Staff Picks: ‘Aguirre, the Wrath of God,’ Starchild & the New Romantic and Ben Whishaw


Need a great book to read, album to listen to, or TV show to get hooked on? The Flavorwire team is here to help: in this weekly feature, our editorial staffers recommend the cultural object or experience they’ve enjoyed most in the past seven days. Scroll through for our picks, and tell us what you’ve been loving in the comments.

Diary of a Teenage Girl

Last year’s Diary of a Teenage Girl is one of those precarious films that I appreciate immensely but cannot say that I love, simply for the reprehensibility of its content. Driven by a beautiful, subtle performance by Bel Powley and her character’s love affair with the much older Alexander Skarsgard, the film toys with expectations by making it clear that Powley is a tremendously in-control teenager and that she wants to have sex with this older dude, who happens to be dating her mom, Kristen Wiig. (Skarsgard’s oddly childlike face does not lessen the mindfuck that comes with the growing familiarity of the relationship and the viewer’s attempt to rationalize it as somehow progressively healthy.) In the end, the film makes clear that, yes, this teen is strong-headed, but yes, she’s still a teen, so this is all shouldn’t be happening. Luckily, the film backs away from descending into full-on devastation in the end, but still, the possibility lingers, even days later. — Shane Barnes, Associate Editor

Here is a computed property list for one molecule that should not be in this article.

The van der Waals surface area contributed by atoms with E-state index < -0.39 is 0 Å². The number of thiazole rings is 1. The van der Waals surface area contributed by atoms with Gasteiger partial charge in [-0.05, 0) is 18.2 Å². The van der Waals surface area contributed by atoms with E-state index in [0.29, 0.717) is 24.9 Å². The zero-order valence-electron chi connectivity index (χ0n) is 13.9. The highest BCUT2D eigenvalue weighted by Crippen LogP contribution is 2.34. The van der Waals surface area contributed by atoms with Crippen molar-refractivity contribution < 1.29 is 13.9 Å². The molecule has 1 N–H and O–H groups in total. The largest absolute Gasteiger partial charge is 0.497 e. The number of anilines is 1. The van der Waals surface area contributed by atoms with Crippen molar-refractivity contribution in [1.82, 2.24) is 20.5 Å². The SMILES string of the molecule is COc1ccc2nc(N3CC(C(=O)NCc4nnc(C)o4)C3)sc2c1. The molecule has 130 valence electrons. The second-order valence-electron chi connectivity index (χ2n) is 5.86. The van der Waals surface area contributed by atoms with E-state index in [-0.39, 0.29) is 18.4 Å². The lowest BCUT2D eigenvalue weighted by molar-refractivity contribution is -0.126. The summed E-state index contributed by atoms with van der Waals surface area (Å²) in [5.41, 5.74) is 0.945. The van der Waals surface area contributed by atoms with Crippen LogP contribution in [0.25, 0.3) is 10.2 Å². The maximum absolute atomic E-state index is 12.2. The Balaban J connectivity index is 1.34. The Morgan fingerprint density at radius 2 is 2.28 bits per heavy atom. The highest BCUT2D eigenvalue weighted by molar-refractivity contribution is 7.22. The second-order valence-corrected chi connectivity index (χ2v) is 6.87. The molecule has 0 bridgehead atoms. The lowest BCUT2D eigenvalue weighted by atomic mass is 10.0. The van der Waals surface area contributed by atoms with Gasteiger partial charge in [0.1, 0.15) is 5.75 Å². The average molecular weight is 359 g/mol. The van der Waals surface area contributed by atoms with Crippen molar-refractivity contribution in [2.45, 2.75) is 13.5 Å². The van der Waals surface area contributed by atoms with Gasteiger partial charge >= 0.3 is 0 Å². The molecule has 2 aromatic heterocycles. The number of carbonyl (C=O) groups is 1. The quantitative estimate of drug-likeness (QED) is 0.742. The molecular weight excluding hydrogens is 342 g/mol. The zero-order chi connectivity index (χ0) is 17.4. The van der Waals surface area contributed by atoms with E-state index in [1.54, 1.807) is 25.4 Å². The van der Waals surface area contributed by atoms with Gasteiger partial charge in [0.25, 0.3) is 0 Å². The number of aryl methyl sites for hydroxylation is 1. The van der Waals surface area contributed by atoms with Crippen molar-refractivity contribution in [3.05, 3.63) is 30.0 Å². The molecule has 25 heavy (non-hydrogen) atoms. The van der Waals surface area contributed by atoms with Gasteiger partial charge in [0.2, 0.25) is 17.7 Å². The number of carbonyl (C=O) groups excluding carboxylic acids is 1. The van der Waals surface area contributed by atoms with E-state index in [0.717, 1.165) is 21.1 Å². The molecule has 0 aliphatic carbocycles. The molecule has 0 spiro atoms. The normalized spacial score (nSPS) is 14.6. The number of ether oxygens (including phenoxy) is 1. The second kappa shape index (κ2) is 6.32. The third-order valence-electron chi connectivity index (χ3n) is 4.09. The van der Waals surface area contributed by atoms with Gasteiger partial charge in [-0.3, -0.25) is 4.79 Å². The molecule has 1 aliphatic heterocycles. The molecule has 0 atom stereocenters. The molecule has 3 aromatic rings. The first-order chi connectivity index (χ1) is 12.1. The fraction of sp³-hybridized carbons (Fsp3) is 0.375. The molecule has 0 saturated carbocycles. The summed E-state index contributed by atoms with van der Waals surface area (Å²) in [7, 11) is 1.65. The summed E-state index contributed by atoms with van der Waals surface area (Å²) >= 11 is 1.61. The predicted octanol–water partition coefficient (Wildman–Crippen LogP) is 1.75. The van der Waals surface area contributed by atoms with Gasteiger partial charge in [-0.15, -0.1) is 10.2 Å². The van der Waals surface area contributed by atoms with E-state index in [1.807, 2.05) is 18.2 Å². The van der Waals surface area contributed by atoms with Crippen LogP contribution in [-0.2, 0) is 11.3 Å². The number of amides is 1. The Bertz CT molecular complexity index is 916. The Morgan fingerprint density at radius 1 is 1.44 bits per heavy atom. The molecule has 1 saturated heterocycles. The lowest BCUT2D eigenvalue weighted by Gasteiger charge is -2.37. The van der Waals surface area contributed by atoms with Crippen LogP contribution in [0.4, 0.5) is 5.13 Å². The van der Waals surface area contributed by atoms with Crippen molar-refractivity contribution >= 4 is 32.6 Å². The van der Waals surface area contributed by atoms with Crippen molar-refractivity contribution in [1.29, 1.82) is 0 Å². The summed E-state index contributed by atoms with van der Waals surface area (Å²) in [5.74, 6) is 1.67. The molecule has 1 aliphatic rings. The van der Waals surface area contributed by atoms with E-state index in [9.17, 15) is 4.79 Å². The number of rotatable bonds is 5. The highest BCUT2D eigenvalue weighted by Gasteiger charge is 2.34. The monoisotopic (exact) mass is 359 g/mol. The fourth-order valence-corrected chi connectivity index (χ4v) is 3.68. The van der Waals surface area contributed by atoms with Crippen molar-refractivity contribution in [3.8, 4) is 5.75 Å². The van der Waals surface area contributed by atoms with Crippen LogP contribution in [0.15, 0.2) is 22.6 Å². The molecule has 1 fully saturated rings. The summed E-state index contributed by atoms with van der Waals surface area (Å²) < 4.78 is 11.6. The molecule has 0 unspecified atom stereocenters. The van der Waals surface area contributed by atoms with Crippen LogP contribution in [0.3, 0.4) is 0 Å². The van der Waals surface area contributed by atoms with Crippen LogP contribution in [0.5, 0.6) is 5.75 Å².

Aguirre, the Wrath of God, dir. Werner Herzog

Man vs. nature movies have never exactly been my main interests, but I’ve been watching some paragons of the form as part of research for a long-term project, and my favorite so far is this Herzog classic. As the titular real-life conquistadore leading a futile expedition to El Dorado, all Klaus Kinski needs to do to embody the voracious, doomed ambitions of Westerners invading the New World is stare wild-eyed into the camera (though he does manage to do a few other things). Also excellent: the alternately sublime and quite earthly soundtrack, by German ambient pioneers Popol Vuh. — Judy Berman, Editor in Chief